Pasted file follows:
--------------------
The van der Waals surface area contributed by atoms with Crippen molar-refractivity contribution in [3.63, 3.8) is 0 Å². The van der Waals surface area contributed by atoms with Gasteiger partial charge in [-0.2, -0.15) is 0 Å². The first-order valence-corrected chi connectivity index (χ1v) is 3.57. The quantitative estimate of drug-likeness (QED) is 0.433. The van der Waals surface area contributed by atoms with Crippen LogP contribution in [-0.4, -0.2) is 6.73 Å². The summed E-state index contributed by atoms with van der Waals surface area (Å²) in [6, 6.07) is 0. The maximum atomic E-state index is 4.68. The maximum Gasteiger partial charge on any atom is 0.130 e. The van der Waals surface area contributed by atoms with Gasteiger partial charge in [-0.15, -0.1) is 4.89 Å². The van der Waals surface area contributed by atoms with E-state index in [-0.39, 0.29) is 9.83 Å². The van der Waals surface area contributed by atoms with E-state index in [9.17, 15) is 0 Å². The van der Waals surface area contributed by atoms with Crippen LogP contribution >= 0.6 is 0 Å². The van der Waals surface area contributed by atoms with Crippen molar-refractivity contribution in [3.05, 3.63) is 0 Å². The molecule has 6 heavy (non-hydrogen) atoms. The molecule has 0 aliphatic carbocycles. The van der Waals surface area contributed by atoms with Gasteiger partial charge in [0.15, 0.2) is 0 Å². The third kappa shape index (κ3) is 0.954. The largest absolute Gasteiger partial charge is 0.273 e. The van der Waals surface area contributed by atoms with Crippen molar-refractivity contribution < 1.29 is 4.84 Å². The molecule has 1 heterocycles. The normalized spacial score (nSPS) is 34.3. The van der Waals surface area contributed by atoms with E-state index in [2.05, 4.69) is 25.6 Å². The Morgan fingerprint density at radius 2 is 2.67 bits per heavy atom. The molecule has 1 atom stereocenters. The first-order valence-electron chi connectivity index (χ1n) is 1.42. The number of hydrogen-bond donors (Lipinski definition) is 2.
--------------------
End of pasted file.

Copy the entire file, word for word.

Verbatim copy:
The van der Waals surface area contributed by atoms with Crippen molar-refractivity contribution in [3.63, 3.8) is 0 Å². The van der Waals surface area contributed by atoms with Gasteiger partial charge in [-0.2, -0.15) is 0 Å². The first-order valence-corrected chi connectivity index (χ1v) is 3.57. The quantitative estimate of drug-likeness (QED) is 0.433. The van der Waals surface area contributed by atoms with Crippen LogP contribution in [-0.4, -0.2) is 6.73 Å². The summed E-state index contributed by atoms with van der Waals surface area (Å²) in [6, 6.07) is 0. The maximum atomic E-state index is 4.68. The maximum Gasteiger partial charge on any atom is 0.130 e. The van der Waals surface area contributed by atoms with Gasteiger partial charge in [-0.15, -0.1) is 4.89 Å². The van der Waals surface area contributed by atoms with E-state index in [-0.39, 0.29) is 9.83 Å². The van der Waals surface area contributed by atoms with E-state index in [9.17, 15) is 0 Å². The van der Waals surface area contributed by atoms with Crippen LogP contribution >= 0.6 is 0 Å². The van der Waals surface area contributed by atoms with Crippen molar-refractivity contribution in [3.05, 3.63) is 0 Å². The molecule has 6 heavy (non-hydrogen) atoms. The molecule has 0 aliphatic carbocycles. The van der Waals surface area contributed by atoms with Gasteiger partial charge in [0.15, 0.2) is 0 Å². The third kappa shape index (κ3) is 0.954. The largest absolute Gasteiger partial charge is 0.273 e. The van der Waals surface area contributed by atoms with Crippen molar-refractivity contribution < 1.29 is 4.84 Å². The molecule has 1 heterocycles. The normalized spacial score (nSPS) is 34.3. The van der Waals surface area contributed by atoms with E-state index in [2.05, 4.69) is 25.6 Å². The Morgan fingerprint density at radius 2 is 2.67 bits per heavy atom. The molecule has 1 atom stereocenters. The first-order valence-electron chi connectivity index (χ1n) is 1.42. The number of hydrogen-bond donors (Lipinski definition) is 2.